The Heartland Institute are putting words into my mouth

I enjoy being cited by people I don’t agree with. James Delingpole once said something I wrote demonstrated how corrupt the Green movement was. A curious accusation, I thought.

And today I find myself being cited by the Heartland Institute, which is fine. I believe in free speech, and if people with a political ideology I despise cite me, then so be it. At least it is publicity, and there are clichéd things to be said for publicity.

But what I do not like is having what I write get distorted. Then people might draw the wrong conclusion. And being cited approvingly by the Heartland Institute is not something to shove on your CV.

Here is what they have written about me.

“In his post in the Energy Collective, Robert Wilson, a PhD Student in Mathematical Ecology at the University of Strathclyde, calls Germany’s situation: “more of a coal lock-in than a solar revolution,” as the need for electricity, especially in the cold, grey days of January, requires the steady supply of coal-fueled electricity.”

The implication is clear. Going with renewables requires coal for back up in Germany, and that this is a view I hold is. Total piffle.

The Heartland Institute is either deliberately passing off their own views or are incapable of reading. I cannot rule out both.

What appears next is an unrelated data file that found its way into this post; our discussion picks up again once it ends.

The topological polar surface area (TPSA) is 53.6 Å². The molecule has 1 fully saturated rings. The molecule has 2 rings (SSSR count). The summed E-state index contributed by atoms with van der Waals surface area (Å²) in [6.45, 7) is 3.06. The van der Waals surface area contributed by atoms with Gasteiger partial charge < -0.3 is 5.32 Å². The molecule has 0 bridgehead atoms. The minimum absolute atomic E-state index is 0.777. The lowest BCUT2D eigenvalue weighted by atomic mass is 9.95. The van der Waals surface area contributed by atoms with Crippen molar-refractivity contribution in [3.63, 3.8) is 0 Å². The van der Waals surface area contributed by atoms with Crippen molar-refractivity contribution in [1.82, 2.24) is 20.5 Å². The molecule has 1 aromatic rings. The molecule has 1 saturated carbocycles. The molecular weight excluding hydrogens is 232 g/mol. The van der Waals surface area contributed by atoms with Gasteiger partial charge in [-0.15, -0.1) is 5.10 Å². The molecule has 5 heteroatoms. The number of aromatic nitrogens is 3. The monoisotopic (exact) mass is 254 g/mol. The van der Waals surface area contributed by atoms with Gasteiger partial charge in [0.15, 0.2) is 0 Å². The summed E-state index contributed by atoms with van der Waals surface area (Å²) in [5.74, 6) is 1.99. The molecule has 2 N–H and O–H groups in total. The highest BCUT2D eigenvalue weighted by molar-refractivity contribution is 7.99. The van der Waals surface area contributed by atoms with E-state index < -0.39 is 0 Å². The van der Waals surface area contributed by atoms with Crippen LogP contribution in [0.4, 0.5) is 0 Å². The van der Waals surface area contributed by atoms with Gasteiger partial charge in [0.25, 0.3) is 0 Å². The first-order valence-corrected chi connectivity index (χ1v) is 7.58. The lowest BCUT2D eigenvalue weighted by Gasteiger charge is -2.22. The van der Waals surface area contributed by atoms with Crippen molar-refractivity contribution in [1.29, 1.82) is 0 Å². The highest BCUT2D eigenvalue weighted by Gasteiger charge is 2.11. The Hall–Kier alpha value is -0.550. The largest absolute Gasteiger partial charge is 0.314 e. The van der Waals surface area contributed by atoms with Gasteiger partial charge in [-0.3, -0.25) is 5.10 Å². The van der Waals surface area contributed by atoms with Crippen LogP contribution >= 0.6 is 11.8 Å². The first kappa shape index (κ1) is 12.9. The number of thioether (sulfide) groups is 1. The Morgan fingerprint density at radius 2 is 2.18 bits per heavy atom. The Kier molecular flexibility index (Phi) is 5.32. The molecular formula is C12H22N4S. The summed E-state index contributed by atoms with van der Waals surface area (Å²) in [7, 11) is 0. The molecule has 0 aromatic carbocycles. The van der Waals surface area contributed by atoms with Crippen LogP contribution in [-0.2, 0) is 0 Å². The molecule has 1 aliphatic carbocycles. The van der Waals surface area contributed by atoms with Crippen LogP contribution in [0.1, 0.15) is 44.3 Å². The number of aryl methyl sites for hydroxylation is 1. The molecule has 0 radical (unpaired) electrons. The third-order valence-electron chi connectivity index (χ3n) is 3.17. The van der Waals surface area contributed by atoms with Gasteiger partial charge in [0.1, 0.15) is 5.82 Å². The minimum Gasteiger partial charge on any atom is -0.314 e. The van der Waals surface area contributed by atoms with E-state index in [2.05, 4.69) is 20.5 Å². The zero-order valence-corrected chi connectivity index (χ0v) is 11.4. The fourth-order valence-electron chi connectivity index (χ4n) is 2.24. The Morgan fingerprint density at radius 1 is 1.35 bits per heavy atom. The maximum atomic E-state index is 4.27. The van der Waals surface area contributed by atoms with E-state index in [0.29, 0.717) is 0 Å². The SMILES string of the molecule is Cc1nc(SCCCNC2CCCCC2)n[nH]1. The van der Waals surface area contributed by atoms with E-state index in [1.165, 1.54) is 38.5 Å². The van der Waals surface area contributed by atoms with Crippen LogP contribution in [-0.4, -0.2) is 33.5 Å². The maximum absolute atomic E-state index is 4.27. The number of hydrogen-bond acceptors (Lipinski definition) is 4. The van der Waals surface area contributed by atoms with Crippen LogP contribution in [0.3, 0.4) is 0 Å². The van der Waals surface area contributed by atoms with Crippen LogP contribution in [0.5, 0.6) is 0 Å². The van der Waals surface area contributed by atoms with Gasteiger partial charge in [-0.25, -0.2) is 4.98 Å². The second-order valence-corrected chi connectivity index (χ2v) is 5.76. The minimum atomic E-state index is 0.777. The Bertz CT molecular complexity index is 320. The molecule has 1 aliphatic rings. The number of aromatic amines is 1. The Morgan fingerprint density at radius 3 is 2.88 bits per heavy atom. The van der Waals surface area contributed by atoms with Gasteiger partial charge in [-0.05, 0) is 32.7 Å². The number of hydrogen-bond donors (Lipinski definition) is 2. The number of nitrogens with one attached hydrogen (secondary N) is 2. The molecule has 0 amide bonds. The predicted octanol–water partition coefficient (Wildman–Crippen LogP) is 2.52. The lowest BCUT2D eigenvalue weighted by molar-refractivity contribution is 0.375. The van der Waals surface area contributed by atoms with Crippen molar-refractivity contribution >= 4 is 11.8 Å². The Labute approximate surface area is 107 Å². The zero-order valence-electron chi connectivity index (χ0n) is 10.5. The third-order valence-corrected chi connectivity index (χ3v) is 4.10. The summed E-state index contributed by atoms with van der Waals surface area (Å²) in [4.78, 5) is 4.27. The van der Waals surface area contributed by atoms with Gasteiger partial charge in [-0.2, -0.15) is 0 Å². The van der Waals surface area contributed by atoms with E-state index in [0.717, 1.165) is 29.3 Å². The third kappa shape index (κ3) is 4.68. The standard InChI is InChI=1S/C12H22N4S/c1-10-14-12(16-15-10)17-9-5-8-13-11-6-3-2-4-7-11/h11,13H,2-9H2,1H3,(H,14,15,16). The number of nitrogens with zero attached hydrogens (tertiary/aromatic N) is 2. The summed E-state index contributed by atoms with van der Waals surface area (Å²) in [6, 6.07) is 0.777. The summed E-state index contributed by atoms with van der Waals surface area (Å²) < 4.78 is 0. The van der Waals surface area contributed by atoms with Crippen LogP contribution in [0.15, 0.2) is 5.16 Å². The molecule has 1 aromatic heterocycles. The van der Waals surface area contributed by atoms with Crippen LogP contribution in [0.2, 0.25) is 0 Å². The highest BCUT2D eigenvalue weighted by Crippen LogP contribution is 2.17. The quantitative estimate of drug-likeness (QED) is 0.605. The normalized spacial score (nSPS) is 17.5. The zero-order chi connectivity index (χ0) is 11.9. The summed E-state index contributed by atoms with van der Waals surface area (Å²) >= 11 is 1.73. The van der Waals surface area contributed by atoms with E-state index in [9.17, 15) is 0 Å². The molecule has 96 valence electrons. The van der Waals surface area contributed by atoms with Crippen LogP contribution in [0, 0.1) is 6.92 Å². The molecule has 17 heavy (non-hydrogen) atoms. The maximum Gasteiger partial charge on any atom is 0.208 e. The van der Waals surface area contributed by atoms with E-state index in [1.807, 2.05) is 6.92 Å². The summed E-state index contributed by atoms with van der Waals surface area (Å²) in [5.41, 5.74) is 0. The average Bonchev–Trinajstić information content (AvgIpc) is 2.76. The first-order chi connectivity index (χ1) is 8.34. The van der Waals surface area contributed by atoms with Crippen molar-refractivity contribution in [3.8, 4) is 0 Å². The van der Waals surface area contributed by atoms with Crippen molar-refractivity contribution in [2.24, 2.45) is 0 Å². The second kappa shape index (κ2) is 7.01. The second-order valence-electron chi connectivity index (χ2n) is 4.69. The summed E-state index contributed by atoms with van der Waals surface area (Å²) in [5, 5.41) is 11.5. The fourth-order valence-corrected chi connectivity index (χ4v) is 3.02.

However, if the author is too lazy to read through what I have written on the issue and for whatever reason is reading this, I can summarise my views on the issue, views which are public record and are linked to in the article that was distorted.

Germany is not building coal power plants because renewables are useless. They are building them mostly because they are shutting down nuclear power plants. It would have been wiser to build gas power plants, but that would have been less politically correct. These arguments can easily be found at my site on Energy Collective. And Arizona is not Germany. If I observe that growing papayas in Sweden is a bad idea, I would be foolish to conclude that growing papayas in a warmer is a bad idea. Yet, such fatuous logic prevails in energy debates. Suggest solar is a bad idea in cloudy countries and people, a lot of people, will conclude that you think it is a bad idea everywhere. But perhaps I complain too much. I should lower my expectations of public discourse.
Of course organisations as divorced from reality as the Heartland Institute cannot really be expected to do as much as check though what someone has actually written on a subject. To expect that would be rather optimistic, and I am not have a reputation for optimism.